This list of songs is inspired by lists published by radio station KEXP-FM from Seattle in 2010, as well as the latest poll taken in 2021 by Rolling Stone Magazine. For the most part I will faithfully countdown from their lists, starting at Song #500 and going until I reach Song #1. When you see the song title listed as something like: Song #XXX (KEXP)….it means that I am working off of the official KEXP list. Song XXX (RS) means the song is coming from the Rolling Stone list. If I post the song title as being: Song #xxx (KTOM), it means I have gone rogue and am inserting a song choice from my own personal list of tunes I really like. In any case, you are going to get to hear a great song and learn the story behind it. Finally, just so everyone is aware, I am not a music critic nor a musician. I am a music fan and an armchair storyteller. Here is the story behind today’s song. Enjoy.
KEXP: The Top 500 Songs in Modern Music History.
Song #18: Just Like Heaven by The Cure.
One of the things that constantly amazes me as this countdown unfolds is how time has stood still for so many of these songs that have made the list. There was a time, early on in the countdown, when I received a few minor complaints that I was favouring newer music over the classic tunes from The Beatles and Elvis and The Rolling Stones. The complaints centred on a small stretch of songs, within the first twenty or so posted, that all seems to focus on Manchester, England in the early 1980s. The funny thing about this is that even those songs from the early 1980s….the ones derided as being “new music” are, in fact, forty years old. The bands and singers who first broke into our musical consciousnesses back then are now all qualifying for the Senior’s discounts in restaurants and at department stores. Yet, their music still sounds fresh and relevant and important. Such is the case with today’s song, “Just Like Heaven” by The Cure.
In my mind, I find myself still reflecting upon the impact that bands like The Cure, Depeche Mode, Joy Division/New Order and The Smiths all had on me and millions of other fans. Between all four bands, they have sold over 150 million albums. All have been inducted into The Rock n’ Roll Hall of Fame. All but The Smiths continue to tour to sold -out audiences. Their music appears in movies and on TV shows to this day. Their songs, like The Cure’s, “Just Like Heaven” continue to play in high rotation on my own personal playlists at home. So, it is not surprising to note that their music finds itself near the top of this countdown list, as well as, sprinkled liberally, all the way through. In fact, if you are a fan of The Smiths, you can read all of their posts here, here, here, here and here. Fans of Depeche Mode can read posts here, here and here. Those interested in Joy Division/New Order can read posts here, here, here, here, here and here. And, as for The Cure, their posts can be read, here, here and, of course, today’s song, “Just Like Heaven”.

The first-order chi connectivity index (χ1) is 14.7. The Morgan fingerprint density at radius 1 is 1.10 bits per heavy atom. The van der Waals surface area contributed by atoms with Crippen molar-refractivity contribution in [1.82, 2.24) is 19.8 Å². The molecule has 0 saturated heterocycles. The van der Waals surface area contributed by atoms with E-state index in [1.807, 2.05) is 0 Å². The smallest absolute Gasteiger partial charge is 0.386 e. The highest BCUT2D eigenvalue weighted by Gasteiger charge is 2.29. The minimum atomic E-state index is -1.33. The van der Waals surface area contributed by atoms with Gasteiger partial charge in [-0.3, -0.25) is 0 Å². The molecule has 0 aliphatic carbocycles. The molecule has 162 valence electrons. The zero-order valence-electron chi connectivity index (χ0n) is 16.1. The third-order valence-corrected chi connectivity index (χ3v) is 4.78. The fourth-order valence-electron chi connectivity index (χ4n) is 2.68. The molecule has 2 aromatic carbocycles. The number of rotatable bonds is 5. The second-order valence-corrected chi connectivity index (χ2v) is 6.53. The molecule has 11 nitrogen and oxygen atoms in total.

“Just Like Heaven”, along with “A Forest”, have been my favourite Cure songs for the better part of my life. “Just Like Heaven” opens with one of my favourite “first verses” ever because, as a much younger man, it describes the type of feelings and emotional reaction I was always hoping that some girl would feel for me one day. In the case of this song, singer Robert Smith must have been a lot like me because he is writing about the young woman who would go on, one day, to become his wife. The song opens with the girl saying to the boy:
“Show me, show me, show me, how you do that trick.
The one that makes me scream!” she said.
“The one that makes me laugh!”, she said.
And she threw her arms around my head.
“Show me how you do it
and I promise you, I promise that
I’ll run away with you.
I’ll run away with you.”
Those words about falling in love with his future wife occurred at a special spot in England known as Beachy Head. It is a windswept, beautiful location; one which seared itself into Robert Smith’s heart and his mind. This memory took the form of a song that Smith confesses, never would have been written without the presence of his wife in his life. In a world where successful musicians can end up over-indulged and excessively pampered, to the point where they lose their bearings and give way to addictions of one sort or another, Robert Smith always points to the constant presence of his wife, Mary, all throughout his career as being one of the main reasons why The Cure have had a career that has lasted a long as it has and been as successful as it has. At a time like we are experiencing in our society, it is refreshing to see someone like Robert Smith expressing his love for his wife, not through physical actions but, instead, through the words of a song that turned out to be one of the biggest selling songs of all-time. It is certainly a song that makes me smile whenever I hear it and makes me reflect on how lucky I am to have someone who throws her arms around my head, from time to time. Living life with a soulmate is the ultimate blessing. It is what this song always means to me.
So, without further delay, here is Robert Smith and The Cure with one of my all-time favourite songs, “Just Like Heaven”. Enjoy.
The link to the video for the song, “Just Like Heaven” by The Cure, can be found here.
The link to the official website for The Cure, can be found here.
Thanks, as always, to KEXP, for helping to inspire the writing of this post. The link to their wonderful website can be found here.